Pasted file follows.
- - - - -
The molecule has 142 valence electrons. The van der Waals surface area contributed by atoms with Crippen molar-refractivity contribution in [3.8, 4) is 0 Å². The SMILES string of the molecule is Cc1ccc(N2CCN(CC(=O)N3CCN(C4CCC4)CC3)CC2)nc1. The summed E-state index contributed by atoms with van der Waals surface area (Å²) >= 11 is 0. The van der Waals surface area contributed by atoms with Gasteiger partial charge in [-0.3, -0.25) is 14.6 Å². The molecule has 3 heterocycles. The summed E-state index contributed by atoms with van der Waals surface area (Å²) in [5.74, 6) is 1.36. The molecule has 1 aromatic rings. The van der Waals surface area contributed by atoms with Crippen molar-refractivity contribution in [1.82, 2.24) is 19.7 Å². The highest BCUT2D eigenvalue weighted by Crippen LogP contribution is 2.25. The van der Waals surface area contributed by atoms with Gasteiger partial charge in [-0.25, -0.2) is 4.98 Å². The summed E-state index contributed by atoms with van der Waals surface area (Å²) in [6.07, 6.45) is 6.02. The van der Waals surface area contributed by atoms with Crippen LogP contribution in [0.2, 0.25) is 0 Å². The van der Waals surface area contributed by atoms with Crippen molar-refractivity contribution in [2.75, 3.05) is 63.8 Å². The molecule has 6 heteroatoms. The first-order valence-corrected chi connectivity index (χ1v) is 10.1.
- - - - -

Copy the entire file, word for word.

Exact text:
The molecule has 142 valence electrons. The van der Waals surface area contributed by atoms with Crippen molar-refractivity contribution in [3.8, 4) is 0 Å². The SMILES string of the molecule is Cc1ccc(N2CCN(CC(=O)N3CCN(C4CCC4)CC3)CC2)nc1. The summed E-state index contributed by atoms with van der Waals surface area (Å²) >= 11 is 0. The van der Waals surface area contributed by atoms with Gasteiger partial charge in [-0.3, -0.25) is 14.6 Å². The molecule has 3 heterocycles. The summed E-state index contributed by atoms with van der Waals surface area (Å²) in [5.74, 6) is 1.36. The molecule has 1 aromatic rings. The van der Waals surface area contributed by atoms with Crippen molar-refractivity contribution in [1.82, 2.24) is 19.7 Å². The highest BCUT2D eigenvalue weighted by Crippen LogP contribution is 2.25. The van der Waals surface area contributed by atoms with Gasteiger partial charge in [-0.25, -0.2) is 4.98 Å². The summed E-state index contributed by atoms with van der Waals surface area (Å²) in [6.07, 6.45) is 6.02. The van der Waals surface area contributed by atoms with Crippen LogP contribution in [0.2, 0.25) is 0 Å². The van der Waals surface area contributed by atoms with Crippen molar-refractivity contribution in [2.75, 3.05) is 63.8 Å². The molecule has 6 heteroatoms. The first-order valence-corrected chi connectivity index (χ1v) is 10.1.